Our November event was a cold and windy one. Our guest speaker warmed us up though with a great presentation and he came with a few boxes of raffle prizes, which made everyone happy. Lou Ekus, CEO of Tropic Marin came down from Massachusetts and his topic for the evening was, “Reef Chemistry Made Easy.” Lou takes the guess work out of chemicals in our reef aquariums and simplifies the entire environment. It was a great talk from a wonderful person.
November was our semi-annual 50/50 on livestock. We had many bags of high quality freshwater fish, marine fish, both fresh and marine plants and invertebrates, along with hard to get live corals. Many attendees went away with great bargains. We had aquariums, lighting, pumps, filters, aquatic supplies and fish/plant and coral foods. Everything you need to keep and maintain your aquatic creatures with the best of everything to keep them happy and healthy.

All this would not be possible without our sponsors, both local stores and manufactures. When you go to the local pet shops let them know you are a BAS member. They need to know we are giving back to them. We also have many members donate to our club every meeting. If you have old tank, equipment (that still functions), or healthy livestock that you wish to donate you can bring them to any meeting.

Our next meeting is our Holiday Party on December 13, from 7:00 -10:00 pm at the Legends Bar & Grill, 2128 Flatbush Avenue, just off Quentin Road. Please see our notice in this Bulletin. There is no regular meeting and no fish, just good friends and family gathering for holiday festivities. Hope to see you there. Don’t forget that on January 10, 2020 we have Luis Morales as our guest speaker. Luis’s topic for the evening will be “Fish Photography” followed by our auction. As always there will be FREE parking and FREE refreshments at our January event.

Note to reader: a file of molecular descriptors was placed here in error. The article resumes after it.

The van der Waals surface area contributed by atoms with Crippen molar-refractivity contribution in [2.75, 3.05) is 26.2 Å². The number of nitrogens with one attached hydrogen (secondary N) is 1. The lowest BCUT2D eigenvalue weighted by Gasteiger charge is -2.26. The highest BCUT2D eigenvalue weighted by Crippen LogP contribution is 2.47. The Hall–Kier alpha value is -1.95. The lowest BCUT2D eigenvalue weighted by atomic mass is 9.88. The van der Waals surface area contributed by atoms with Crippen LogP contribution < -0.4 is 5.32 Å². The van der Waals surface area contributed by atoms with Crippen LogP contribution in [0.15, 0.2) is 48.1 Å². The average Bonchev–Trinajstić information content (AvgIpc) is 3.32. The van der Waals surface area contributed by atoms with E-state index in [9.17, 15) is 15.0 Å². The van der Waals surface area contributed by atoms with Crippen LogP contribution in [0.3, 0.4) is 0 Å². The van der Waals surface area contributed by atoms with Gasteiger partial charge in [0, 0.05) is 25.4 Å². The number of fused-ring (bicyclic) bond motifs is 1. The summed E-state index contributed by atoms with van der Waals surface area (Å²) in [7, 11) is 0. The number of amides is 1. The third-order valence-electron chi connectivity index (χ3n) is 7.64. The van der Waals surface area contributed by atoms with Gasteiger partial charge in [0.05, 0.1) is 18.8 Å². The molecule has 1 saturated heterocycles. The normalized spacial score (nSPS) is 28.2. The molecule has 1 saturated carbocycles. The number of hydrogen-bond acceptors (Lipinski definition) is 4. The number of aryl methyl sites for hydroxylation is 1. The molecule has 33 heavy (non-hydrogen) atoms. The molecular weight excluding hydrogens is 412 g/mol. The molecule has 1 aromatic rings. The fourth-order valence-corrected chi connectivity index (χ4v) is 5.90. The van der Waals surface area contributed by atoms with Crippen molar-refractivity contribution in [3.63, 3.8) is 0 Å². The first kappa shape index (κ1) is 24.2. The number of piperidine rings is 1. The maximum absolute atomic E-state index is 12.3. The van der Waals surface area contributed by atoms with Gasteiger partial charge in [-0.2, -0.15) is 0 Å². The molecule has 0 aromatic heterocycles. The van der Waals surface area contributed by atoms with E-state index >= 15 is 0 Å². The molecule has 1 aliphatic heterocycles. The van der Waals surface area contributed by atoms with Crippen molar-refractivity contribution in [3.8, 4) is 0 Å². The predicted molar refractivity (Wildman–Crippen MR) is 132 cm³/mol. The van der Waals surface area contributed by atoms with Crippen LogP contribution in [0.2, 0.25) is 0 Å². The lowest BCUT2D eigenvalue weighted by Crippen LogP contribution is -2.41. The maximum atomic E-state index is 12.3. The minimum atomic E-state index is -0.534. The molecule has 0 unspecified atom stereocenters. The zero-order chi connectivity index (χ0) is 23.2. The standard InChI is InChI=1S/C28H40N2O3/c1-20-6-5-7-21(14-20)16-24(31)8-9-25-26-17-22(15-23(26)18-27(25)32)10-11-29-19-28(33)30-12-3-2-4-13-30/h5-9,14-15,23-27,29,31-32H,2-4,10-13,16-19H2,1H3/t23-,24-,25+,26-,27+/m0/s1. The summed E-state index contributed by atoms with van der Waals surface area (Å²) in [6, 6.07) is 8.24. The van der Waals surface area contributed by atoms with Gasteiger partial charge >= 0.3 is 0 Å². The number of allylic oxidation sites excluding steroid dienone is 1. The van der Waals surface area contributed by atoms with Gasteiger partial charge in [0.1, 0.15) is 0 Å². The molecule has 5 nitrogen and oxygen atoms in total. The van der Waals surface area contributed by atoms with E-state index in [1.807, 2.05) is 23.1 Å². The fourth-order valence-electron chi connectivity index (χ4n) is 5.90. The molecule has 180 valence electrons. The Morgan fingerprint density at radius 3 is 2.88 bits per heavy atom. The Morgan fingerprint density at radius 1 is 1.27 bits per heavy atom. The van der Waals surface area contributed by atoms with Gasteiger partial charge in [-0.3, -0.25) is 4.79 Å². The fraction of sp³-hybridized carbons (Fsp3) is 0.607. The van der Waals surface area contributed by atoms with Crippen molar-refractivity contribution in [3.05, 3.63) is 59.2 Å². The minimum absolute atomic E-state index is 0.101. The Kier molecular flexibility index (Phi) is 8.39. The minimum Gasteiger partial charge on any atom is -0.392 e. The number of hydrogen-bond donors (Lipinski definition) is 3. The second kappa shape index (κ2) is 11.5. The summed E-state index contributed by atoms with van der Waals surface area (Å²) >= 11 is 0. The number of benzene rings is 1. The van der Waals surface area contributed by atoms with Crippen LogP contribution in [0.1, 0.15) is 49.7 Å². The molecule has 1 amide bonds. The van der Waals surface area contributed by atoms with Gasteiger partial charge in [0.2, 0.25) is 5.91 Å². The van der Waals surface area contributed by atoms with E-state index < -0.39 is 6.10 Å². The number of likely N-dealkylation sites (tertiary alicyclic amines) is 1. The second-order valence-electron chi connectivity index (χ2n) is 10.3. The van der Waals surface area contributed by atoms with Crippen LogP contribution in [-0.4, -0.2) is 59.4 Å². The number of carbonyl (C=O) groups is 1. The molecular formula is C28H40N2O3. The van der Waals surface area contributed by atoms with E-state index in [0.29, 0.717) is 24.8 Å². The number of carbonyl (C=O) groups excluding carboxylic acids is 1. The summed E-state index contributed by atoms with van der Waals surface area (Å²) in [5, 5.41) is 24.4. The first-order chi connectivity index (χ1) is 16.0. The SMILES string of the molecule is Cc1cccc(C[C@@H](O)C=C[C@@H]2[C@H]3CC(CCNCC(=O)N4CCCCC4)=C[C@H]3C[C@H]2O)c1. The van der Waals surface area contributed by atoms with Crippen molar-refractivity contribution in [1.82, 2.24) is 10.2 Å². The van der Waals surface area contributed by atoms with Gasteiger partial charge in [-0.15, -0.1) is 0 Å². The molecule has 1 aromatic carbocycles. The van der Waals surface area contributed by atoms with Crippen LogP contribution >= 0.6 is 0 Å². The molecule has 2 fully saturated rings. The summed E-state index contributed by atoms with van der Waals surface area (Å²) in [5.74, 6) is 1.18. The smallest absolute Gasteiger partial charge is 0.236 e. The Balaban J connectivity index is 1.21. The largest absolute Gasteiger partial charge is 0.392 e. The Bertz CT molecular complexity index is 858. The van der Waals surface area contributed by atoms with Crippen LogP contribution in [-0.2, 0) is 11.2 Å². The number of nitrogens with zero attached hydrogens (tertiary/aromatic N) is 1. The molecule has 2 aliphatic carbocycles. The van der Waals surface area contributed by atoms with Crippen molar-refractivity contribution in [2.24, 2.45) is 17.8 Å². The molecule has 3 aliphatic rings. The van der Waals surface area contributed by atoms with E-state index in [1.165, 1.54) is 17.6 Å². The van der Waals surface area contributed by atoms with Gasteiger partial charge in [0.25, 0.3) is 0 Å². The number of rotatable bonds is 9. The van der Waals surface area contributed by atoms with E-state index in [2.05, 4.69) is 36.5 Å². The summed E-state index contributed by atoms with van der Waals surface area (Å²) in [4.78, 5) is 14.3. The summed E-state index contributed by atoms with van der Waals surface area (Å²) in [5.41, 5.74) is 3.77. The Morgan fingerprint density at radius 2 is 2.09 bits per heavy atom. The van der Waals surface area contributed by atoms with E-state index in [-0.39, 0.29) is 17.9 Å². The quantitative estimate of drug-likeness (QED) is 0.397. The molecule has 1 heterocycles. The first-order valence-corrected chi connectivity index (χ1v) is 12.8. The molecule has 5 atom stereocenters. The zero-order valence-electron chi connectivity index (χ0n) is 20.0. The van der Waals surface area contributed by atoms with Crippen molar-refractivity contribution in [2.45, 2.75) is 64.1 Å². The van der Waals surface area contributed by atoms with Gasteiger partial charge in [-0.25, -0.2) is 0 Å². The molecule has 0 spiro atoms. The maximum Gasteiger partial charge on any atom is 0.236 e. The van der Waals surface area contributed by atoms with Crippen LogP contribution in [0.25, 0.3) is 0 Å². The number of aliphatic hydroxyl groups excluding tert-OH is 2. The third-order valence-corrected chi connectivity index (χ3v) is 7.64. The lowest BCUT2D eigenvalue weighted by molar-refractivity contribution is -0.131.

New BAS shirts arrived and they were selling like hotcakes! Many of you noticed that the BAS officers and Board members wore the regular BAS shirt with the word TEAM on the back. We did this to identify our members that work and help organize our events. We also have new BAS hats in a light blue color.

If you want to see different speakers and learn about different aquatic systems, fish, plants and marine life, please let me know. The elected officials of the Brooklyn Aquarium Society are here to serve YOU! Please let us know what you want and why, because it would be helpful to everyone. It is important that you visit and patronize our sponsors. It goes full circle: by helping them, they are also helping you as hobbyists and everyone is helping the Brooklyn Aquarium Society, so help us, help you!

For more info, please call our BAS Hotline at (718) 837-4455

On a more personal note – any member who wants to attend a Board meeting, which is held at Education Hall of the New York Aquarium on the 1st Friday of the month, September through June, please notify me at (347) 277-4793 by the Tuesday before the meeting.

Steven Matassa
President

R.I.P – BAS Editor, John Todaro 1938-2019

It is with deep sorrow that we must report the passing of our Editor John Todaro. For BAS, moving forward will be difficult. As you are aware John created the Bulletin and the Aquatica – he was truly a special person.

John Joseph Todaro
1938 – 2019

Born and raised in New York City, John
Todaro served in the U.S. Army in Fort Rucker,
Alabama. John published a children’s book –
Phillip the Flower Eating Phoenix. He was an